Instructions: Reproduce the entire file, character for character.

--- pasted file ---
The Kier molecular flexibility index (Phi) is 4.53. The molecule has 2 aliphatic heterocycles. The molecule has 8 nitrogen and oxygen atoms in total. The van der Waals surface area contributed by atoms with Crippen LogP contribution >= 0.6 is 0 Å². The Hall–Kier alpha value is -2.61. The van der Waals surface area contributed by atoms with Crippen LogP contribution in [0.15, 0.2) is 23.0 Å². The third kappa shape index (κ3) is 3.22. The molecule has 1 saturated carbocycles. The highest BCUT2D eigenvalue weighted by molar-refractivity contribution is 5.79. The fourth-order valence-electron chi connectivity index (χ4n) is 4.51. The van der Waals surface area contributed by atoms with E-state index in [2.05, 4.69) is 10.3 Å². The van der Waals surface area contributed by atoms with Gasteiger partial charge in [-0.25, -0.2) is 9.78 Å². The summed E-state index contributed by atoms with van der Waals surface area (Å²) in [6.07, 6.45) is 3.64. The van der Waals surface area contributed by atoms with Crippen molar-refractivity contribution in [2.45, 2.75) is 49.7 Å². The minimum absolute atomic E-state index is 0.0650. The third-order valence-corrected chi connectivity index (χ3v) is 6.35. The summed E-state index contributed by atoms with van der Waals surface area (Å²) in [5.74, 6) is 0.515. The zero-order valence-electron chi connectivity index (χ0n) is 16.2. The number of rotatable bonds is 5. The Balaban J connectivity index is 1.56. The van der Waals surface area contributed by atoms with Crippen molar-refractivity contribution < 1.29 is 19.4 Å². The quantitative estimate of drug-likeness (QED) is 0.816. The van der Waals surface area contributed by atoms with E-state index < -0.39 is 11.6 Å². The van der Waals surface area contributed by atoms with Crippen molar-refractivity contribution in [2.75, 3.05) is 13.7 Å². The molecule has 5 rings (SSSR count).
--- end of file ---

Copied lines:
The Kier molecular flexibility index (Phi) is 4.53. The molecule has 2 aliphatic heterocycles. The molecule has 8 nitrogen and oxygen atoms in total. The van der Waals surface area contributed by atoms with Crippen LogP contribution >= 0.6 is 0 Å². The Hall–Kier alpha value is -2.61. The van der Waals surface area contributed by atoms with Crippen LogP contribution in [0.15, 0.2) is 23.0 Å². The third kappa shape index (κ3) is 3.22. The molecule has 1 saturated carbocycles. The highest BCUT2D eigenvalue weighted by molar-refractivity contribution is 5.79. The fourth-order valence-electron chi connectivity index (χ4n) is 4.51. The van der Waals surface area contributed by atoms with E-state index in [2.05, 4.69) is 10.3 Å². The van der Waals surface area contributed by atoms with Gasteiger partial charge in [-0.25, -0.2) is 9.78 Å². The summed E-state index contributed by atoms with van der Waals surface area (Å²) in [6.07, 6.45) is 3.64. The van der Waals surface area contributed by atoms with Crippen molar-refractivity contribution in [2.45, 2.75) is 49.7 Å². The minimum absolute atomic E-state index is 0.0650. The third-order valence-corrected chi connectivity index (χ3v) is 6.35. The summed E-state index contributed by atoms with van der Waals surface area (Å²) in [5.74, 6) is 0.515. The zero-order valence-electron chi connectivity index (χ0n) is 16.2. The number of rotatable bonds is 5. The Balaban J connectivity index is 1.56. The van der Waals surface area contributed by atoms with Crippen molar-refractivity contribution < 1.29 is 19.4 Å². The quantitative estimate of drug-likeness (QED) is 0.816. The van der Waals surface area contributed by atoms with E-state index < -0.39 is 11.6 Å². The van der Waals surface area contributed by atoms with Crippen molar-refractivity contribution in [2.75, 3.05) is 13.7 Å². The molecule has 5 rings (SSSR count).